In today’s L&D Talk cohost Ajay Pangarkar (@bizlearningdude) shared the acronym RADAR. It’s a fantastic set of questions that you either need to ask, or be prepared to answer when talking to executives, or other stakeholders in the enterprise. It can also be a good reminder before we start any project.
- R = Decrease Resistance - What will this cost us?
- A = Decrease Apathy - What will this do for us?
- D = Decrease Disruption - What now?
- A = Increase Application - What difference will it make?
- R = Increase Results - What will it do for the business?
If you are a working professional in the training industry then you’ve encountered resistance within your organization. It’s natural. The legacy of training is not well respected. Once you understand that you’ve taken the first step towards getting what you want. Very few training professionals have MBAs, or any business acumen at all. If you had a better understand of how money fueled the entire business, you may be less defensive when your requests are turned down. As Ajay often states, “No is just the beginning of the conversation.”
Training is not rocket science. Yet, as professionals, we take it just as seriously as a rocket scientist takes her field of study. Business executives view training as a cost center, an expense. And reducing costs is the name of the game. So you should expect apathy from business partners. Learning is often valued highly while training is not. If you are requesting $100k, you need to go into the conversation knowing that exec would rather use it to make sales.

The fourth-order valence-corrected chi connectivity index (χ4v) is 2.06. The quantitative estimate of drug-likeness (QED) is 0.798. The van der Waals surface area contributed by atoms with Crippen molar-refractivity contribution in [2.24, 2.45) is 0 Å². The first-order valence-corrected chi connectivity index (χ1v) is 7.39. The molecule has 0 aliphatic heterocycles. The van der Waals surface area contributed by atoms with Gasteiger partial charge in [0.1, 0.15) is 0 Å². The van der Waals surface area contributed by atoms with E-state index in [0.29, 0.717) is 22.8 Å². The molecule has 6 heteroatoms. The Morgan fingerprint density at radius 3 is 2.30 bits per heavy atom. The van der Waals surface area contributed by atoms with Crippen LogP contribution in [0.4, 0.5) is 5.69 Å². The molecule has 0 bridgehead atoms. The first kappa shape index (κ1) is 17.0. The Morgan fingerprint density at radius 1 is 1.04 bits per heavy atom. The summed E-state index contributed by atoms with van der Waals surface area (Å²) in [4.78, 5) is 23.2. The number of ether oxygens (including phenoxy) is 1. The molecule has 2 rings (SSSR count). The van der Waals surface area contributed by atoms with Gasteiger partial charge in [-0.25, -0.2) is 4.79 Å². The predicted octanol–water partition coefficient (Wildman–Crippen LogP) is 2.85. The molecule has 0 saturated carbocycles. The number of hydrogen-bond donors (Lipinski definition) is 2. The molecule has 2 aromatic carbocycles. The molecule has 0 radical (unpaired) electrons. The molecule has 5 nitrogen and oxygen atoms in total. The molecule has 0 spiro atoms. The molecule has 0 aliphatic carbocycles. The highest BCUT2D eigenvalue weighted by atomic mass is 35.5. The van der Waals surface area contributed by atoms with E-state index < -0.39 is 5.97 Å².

How is your request going to disrupt the business? We’re not talking about being a disruptive innovator in the training solutions you provide. All training is event based. That means a block of time must be devoted to focusing on the training. And that means attention is taken aware from getting work done. You must be ready to present your case in terms of how your solution will disrupt the business. Nobody ever tells you during instructional design school how to factor that into your solutions. You must be able to articulate how the disruption to the business will positively impact the business when its over.
Being connected to key performance indicators is a hot topic. The legacy of the training department is to measure its success by counting attendance. This does not tell you anything important regarding your impact on the business. Will your solution that costs money, disrupts the business, and require resources, impact the future performance of employees in a positive way? You must tell a compelling story that speaks to the transfer of knowledge into action on the job.
“Hard work is good, but results are better”. Building trust is not easy. Especially when you are being watched with skeptical eyes. So showing he results of your training solutions is going to be critical. Your results are what will reduce future resistance and apathy towards your work as a training professional.
Watch this week's BizOps Wednesday with Brent Schlenker and Ajay Pangarkar to get more insights into RADAR. Be aware that we don't start talking about RADAR until about 7 minutes into the conversation. So use this link if you'd like to skip the beginning.